(www.MaritimeCyprus.com) The Inmarsat Connected Future Conference at this year’s London International Shipping Week examined how the industry can move from talk to practical solutions that can ensure satellite technology plays a decisive role in shaping smarter and more sustainable shipping.
Inmarsat Maritime president Ben Palmer provided the scene-setting keynote address for the first panel discussion on collaboration, technology, data sharing and balancing the imperatives of growth with reduced ship emissions.
He reiterated his message that “connectivity is the oxygen-sustaining opportunities for
shipping to create value and cut its CO2 emissions.”
And guest speaker Helen Sharman CMG OBE, who became the UK’s first astronaut in 1991, wrapped up the afternoon with an inspiring speech about the importance of collaborative
team efforts in space missions.
The panel, which was moderated by Giampiero Soncini, Managing Director, Oceanly,
included Peter Schellenberger, Founder of Novamaxis, James Pomeroy, Global Economist,
HSBC; and Marco Cristoforo Camporeale, Senior Director, Strategy at Inmarsat Maritime as
Peter Schellenberger of Novamaxis stressed that it was now “high time for action” to advance shipping’s smart and sustainable agenda, picking low hanging fruits by adopting proven solutions from other sectors, such as the aviation industry.
Breaking down silos that prevent necessary information sharing was being helped by the need to respond to environmental, social, and governance (ESG) criteria, he said.
However, he cautioned that more standardisation of maritime protocols was a vital first step, citing 14 non-compatible types of noon report as having to be written by one ship
Leaders in ship supply and management are needed to bring greater compatibility, Schellenberger said. “If we all put our heads together, we can make our lives so much easier. In this new world reliable information and access to it is the backbone of future changes.”
Empowerment of vessel control centres is also necessary to achieve efficiency gains, he added, and “will drive meaningful change.”
Maritime software veteran Giampiero Soncini, who now heads Oceanly, said: “Everyone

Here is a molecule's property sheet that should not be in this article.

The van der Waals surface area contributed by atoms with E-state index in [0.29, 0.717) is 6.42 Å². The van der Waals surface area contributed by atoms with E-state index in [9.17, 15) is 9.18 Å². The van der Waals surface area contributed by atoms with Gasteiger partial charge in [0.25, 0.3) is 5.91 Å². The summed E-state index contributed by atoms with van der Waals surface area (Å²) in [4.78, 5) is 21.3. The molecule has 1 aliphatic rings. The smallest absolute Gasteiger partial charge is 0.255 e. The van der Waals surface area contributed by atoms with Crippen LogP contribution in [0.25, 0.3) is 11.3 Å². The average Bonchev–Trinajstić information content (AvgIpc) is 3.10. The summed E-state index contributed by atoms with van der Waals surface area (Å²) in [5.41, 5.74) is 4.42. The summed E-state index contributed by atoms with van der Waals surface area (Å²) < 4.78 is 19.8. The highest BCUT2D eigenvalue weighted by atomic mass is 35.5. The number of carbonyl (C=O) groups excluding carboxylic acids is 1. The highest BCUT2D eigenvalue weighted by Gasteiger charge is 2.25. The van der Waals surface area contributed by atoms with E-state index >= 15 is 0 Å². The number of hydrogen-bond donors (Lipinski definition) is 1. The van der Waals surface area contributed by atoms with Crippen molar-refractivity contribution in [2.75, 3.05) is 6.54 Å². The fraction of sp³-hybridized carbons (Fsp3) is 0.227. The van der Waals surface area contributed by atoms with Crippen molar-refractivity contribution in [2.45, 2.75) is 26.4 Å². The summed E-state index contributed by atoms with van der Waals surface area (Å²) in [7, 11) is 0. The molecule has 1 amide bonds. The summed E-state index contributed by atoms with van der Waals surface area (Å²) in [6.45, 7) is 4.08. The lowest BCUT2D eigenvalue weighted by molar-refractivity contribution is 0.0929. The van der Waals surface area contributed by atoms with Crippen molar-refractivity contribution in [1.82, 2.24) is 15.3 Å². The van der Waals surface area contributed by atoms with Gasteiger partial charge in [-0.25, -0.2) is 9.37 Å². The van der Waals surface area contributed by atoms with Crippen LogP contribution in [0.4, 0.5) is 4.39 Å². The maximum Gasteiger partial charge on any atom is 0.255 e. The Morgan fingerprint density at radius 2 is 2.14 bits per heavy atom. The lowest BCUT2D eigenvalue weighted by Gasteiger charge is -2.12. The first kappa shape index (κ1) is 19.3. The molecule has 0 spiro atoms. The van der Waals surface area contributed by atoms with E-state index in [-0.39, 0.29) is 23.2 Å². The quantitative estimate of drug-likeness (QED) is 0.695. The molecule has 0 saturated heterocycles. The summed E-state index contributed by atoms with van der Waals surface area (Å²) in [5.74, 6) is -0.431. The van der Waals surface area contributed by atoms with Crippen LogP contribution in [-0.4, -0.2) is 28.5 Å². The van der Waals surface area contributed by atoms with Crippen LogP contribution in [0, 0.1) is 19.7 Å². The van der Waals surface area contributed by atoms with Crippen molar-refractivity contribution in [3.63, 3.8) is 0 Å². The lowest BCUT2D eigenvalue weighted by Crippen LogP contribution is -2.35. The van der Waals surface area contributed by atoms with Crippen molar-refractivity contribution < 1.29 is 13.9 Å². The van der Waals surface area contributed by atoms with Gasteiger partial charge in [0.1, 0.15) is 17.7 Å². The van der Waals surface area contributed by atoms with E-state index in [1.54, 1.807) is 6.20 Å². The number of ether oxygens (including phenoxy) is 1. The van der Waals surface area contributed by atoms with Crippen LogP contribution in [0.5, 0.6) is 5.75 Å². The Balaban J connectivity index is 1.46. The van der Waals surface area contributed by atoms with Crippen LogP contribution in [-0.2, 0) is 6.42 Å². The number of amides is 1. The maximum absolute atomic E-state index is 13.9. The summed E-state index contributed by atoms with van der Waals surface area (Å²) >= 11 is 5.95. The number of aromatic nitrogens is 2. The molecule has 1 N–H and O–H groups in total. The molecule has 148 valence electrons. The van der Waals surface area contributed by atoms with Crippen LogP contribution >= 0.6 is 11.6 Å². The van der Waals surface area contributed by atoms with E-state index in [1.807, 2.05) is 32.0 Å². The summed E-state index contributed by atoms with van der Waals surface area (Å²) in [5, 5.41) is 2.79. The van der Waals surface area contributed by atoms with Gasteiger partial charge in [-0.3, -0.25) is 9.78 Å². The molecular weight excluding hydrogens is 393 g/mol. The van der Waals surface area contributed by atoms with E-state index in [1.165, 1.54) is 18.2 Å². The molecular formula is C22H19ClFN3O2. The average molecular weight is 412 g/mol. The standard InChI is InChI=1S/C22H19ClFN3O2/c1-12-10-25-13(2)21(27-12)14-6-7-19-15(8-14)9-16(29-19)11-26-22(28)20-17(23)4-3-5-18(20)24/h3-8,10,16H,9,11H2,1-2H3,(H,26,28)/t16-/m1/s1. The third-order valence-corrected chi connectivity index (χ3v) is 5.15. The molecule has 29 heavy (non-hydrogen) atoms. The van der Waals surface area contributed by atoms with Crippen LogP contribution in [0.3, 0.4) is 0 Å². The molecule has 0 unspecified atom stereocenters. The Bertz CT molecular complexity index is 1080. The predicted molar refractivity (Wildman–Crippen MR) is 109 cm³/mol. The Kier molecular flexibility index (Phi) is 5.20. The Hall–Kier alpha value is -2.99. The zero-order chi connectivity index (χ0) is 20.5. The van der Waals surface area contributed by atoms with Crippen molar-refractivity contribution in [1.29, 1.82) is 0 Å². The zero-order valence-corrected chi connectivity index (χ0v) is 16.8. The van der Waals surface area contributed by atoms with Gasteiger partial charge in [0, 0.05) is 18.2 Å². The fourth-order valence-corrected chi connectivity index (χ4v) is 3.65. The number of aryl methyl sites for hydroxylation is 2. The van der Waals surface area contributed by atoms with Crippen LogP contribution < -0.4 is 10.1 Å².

wants control centres, but few have a clear understanding on how to effectively use them.”
Inmarsat’s Marco Camporeale said just 40,000 out of 170,000 ships registered by the IMO
have data transmission speeds capable of taking advantage of onboard digital systems for
“So, four out of five ships do not have the level of connectivity required to power artificial
intelligence and machine learning. We are still far from realising that vision of a connected
future, where we can look at a shipping industry that can meet the 2050 IMO targets for decarbonisation” he said.
It is not just a question of data speeds, but understanding the value that can be extracted
from connectivity, he added, but discussions on creating a standard automated version for
noon reports are still ongoing.
Schellenberger responded that greater integration of IT systems is also required. Most
historical systems do not have open APIs to integrate them. It could take up to 20 emails to order one spare part, he said.
Seafarers, who have their own phones and computers, step back technologically 20-30 years when they board a ship, and training has not kept pace with changes coming to the
equipment and alternative fuels they will use in future, Schellenberger said.
One in three seafarers looks for connectivity on board as more important than salary when
looking at which owner or ship manager to work for, added Camporeale.
Soncini said Japan is leading the race toward autonomous shipping allowing fewer crew to
operate vessels. “In the last seven years the Japanese have congregated everyone –
classification societies, ship managers, owners and shipyards - and standardised everything.” The rest of the world needs to follow suit to achieve decarbonisation, he said.
Shipping had remained too reactive to legislative change, rather than proactive, Soncini added, with recent changes like the Carbon Intensity Indicator (CII) imposed in ways that left it unclear how decarbonisation would result.
Economists had not woken up to the importance of shipping in supply chains until the shock of the Covid pandemic, said James Pomeroy at HSBC, but that had changed now.
The last 12 months had seen a period of inventory rebuilding as demand fell back after the
surge during the pandemic when supply chains were unable to respond. New demand from
Asia was likely to lead recovery even if China’s role switched from production of goods to a
buyer of them.
Pomeroy said: “The outlook for now for the economy feeding back into shipping isn’t great,
but it will come back. We are not forecasting recessions or a collapse in demand. You just
need this inventory cycle to play through and you will get a natural pick up. It’s probably
going to be a 2024 story”.
However, he said inflation was a factor with wage rises in parts of the supply chain currently exceeding price increases, such as a shortage of drivers for haulage.